I heard recently about a church near us where it was discovered that the pastor was getting all his sermons off the Internet. He wasn't even changing them or giving credit to the original preacher, but was using them as if they were his own. Do you think the congregation was right in asking him to leave? This seemed a bit harsh to some.
I don’t know the full situation, of course; there may or may not have been other ways to handle it. The Bible says that within our churches “everything should be done in a fitting and orderly way” (1 Corinthians 14:40).
What this pastor did, however, was clearly wrong. Plagiarism — the technical term for stealing someone else’s research or writing — isn’t tolerated in secular circles today, such as universities or the media. Shouldn’t Christians have even higher standards? Of course we should. The Bible urges us to “become blameless and pure, children of God without fault in a crooked and depraved generation” (Philippians 2:15).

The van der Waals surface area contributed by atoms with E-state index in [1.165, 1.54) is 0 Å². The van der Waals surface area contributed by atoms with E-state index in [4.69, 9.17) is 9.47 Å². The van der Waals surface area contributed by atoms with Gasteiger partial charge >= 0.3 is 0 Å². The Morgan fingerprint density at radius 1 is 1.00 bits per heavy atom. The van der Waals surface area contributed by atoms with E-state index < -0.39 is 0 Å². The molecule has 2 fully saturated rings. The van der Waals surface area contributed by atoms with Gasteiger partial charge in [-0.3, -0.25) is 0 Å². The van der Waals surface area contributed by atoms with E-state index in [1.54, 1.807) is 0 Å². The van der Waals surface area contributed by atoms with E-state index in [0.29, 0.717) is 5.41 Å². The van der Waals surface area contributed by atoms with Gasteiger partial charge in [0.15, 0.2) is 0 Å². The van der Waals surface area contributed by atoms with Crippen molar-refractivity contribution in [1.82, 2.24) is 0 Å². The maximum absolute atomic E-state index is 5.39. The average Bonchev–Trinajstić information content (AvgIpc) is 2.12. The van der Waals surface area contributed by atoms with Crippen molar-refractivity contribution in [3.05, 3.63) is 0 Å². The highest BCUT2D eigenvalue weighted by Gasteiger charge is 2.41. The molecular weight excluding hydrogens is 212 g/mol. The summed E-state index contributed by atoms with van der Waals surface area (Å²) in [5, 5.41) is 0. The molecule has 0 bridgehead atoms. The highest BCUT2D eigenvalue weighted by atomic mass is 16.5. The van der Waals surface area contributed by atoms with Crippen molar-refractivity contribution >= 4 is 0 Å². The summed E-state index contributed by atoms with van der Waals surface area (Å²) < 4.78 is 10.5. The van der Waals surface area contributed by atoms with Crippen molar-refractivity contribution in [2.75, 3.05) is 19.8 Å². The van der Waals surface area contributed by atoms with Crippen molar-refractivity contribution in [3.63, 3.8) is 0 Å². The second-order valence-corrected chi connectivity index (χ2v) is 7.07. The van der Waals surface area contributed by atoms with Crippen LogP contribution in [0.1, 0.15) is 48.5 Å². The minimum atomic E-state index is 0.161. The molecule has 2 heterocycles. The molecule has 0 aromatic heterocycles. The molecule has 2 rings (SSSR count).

Perhaps this pastor excused his actions by telling himself he was too busy, or he wanted to give his congregation the best sermons he possibly could, but such choices still involved deceit on his part (and even laziness). The Bible’s command is clear: “Do not steal. Do not lie. Do not deceive one another” (Leviticus 19:11). Many pastors use the Internet for research as they prepare sermons (just as they use books and other resources) — and that’s perfectly acceptable, when done with integrity.
Pray for this church as it seeks a new pastor, and pray, too, for your own pastor. Pastors have a serious and often difficult responsibility, and they need our prayerful support and encouragement as they seek to “Be shepherds of the church of God, which he bought with his own blood” (Acts 20:28).